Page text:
Starting off fresh during the sixth season, the producers decided to have Cindy go off to UCLA to study to become a veterinarian. So, Jack and Janet needed a new roommate. Along came Terri Alden (Priscilla Barnes), the smarter and beautiful blond who was a nurse at the local hospital. She would remain on the show for the next (and final) three years.

    Ratings began to fall during the eighth season (as they normally do), and the producers had made the decision to end the show, and create a spinoff, Three's A Crowd.

    Theme Song: Come and knock on our door ...
    We've been waiting for you ...
    Where the kisses are hers and hers and his,
    Three's company, too. Come and dance on on our floor...
    Take a step that is new ...
    We've a lovable space that needs your face,
    Three's company, too. You'll see that life is a ball again, laughter is calling for you ...
    Down at our rendez-vous,
    Three's company, too!
    moreless
  • 214
    Top Chef

    Top Chef

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    Bravo
    Top Chef season 12 celebrates Boston's transition from Beantown to a destination city for fine dining. The season is flavored with celebrity diners, renowned chefs, cultural sites, and newly energized challenges and rules for the competition.

    Top Chef: Boston begins with 16 chefs in contention for the title. This season adds sudden death Quickfire challenges that pop up randomly. Each round's challenges take advantage of the city's rich cultural history and local ingredients. Locations will include famous venues, old and new, including visits to Fenway Park and Plimoth Plantation. Guest judges and diners will range from superstar chefs to sports stars and celebrities.

    Padma Lakshmi continues as host and judge, along with returning head judge Tom Colicchio. Gail Simmons, and Hugh Acheson continue as judges, and, in a Top Chef first, a former winner – Richard Blais – joins the panel of judges. The Top Chef title includes a feature in Food & Wine magazine, the opportunity for the winner to showcase his or her skills at the Food & Wine Classic in Aspen, Colorado, and $125,000 to help turn the winner's culinary dreams into reality. Top Chef is produced by Magical Elves Productions, which Dan Cutforth and Jane Lipsitz serve as executive producers.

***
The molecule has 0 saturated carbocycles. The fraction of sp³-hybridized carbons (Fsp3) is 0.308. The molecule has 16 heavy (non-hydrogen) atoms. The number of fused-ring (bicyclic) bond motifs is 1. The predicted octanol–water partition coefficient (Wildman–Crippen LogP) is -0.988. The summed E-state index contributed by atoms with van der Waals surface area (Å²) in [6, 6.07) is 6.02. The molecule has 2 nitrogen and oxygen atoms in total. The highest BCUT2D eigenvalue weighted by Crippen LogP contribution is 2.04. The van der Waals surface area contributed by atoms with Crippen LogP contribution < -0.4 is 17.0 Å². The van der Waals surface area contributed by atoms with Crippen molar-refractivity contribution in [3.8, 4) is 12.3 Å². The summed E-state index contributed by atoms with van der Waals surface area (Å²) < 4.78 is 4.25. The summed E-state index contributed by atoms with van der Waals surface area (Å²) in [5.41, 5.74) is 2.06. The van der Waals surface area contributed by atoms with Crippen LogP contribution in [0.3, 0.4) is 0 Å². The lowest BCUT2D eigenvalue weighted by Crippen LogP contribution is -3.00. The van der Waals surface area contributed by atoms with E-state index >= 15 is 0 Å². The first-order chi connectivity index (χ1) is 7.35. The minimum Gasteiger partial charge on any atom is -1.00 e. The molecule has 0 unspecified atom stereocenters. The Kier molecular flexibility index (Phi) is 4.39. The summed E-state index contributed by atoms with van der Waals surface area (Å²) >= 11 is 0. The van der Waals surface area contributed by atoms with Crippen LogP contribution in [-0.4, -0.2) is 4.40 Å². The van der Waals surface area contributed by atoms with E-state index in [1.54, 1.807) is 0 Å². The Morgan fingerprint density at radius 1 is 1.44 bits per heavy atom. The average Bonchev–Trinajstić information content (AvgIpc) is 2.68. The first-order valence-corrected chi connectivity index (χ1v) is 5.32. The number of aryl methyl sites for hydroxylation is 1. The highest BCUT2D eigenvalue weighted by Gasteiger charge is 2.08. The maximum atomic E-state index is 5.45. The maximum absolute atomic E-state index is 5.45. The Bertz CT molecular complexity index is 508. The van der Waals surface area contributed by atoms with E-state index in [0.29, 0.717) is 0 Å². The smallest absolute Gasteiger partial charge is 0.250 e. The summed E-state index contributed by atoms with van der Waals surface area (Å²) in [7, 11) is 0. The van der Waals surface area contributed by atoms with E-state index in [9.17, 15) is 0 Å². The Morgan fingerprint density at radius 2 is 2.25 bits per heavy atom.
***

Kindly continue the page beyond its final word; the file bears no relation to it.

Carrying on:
Broadcast History (All times E/P):
    Seasons 8-12 – Wednesday, 10:00 pm
    Season 7, Episodes 10-14 – Wednesday, 10:00 pm
    Season 7, Episodes 1-9 – Wednesday, 9:00 pm (Displaced from its regular time slot by Bravo's Work of Art: the Next Great Artist.)
    Seasons 1-6 – Wednesday, 10:00 pm

    Awards:
    2014 Emmy Awards (66th)
    Nominated – Outstanding Reality-Competition Program

    2013 Emmy Awards (65th)
    Nominated – Outstanding Reality-Competition Program
    Nominated – Outstanding Cinematography for Reality Programming ("Glacial Gourmand")

    2012 Emmy Awards (64th)
    Nominated – Outstanding Reality-Competition Program
    Nominated – Outstanding Cinematography for Reality Programming ("Fit for an Evil Queen")
    Nominated – Outstanding Picture Editing for Reality Programming ("Fit for an Evil Queen")

    2011 Emmy Awards (63rd)
    Nominated – Outstanding Reality-Competition Program
    Nominated – Outstanding Cinematography for Reality Programming ("Give Me Your Huddled Masses")
    Nominated – Outstanding Directing for Reality Programming ("Give Me Your Huddled Masses")
    Nominated – Outstanding Picture Editing for Reality Programming ("Give Me Your Huddled Masses")

    2011 James Beard Awards
    Winner – Television Program, In Studio or Fixed Location (Season Seven)

    2010 Emmy Awards (62nd)
    Winner – Outstanding Reality-Competition Program
    Nominated – Outstanding Cinematography for Reality Programming ("Masters Get Schooled" "Vivre Las Vegas")
    Nominated – Outstanding Picture Editing for Reality Programming ("Vivre Las Vegas")

    2009 Emmy Awards (61st)
    Nominated – Outstanding Reality-Competition Program
    Nominated – Outstanding Cinematography for Reality Programming ("The Last Supper")
    Nominated – Outstanding Directing for Reality Programming ("The Last Supper")
    Nominated – Outstanding Host for a Reality or Reality-Competition Program (Host Padma and Co-host Tom)
    Nominated – Outstanding Picture Editing for Reality Programming ("The Last Supper")

    2008 Emmy Awards (60th)
    Nominated – Outstanding Reality-Competition Program
    Nominated – Outstanding Cinematography for Reality Programming ("Finale (Part 1)")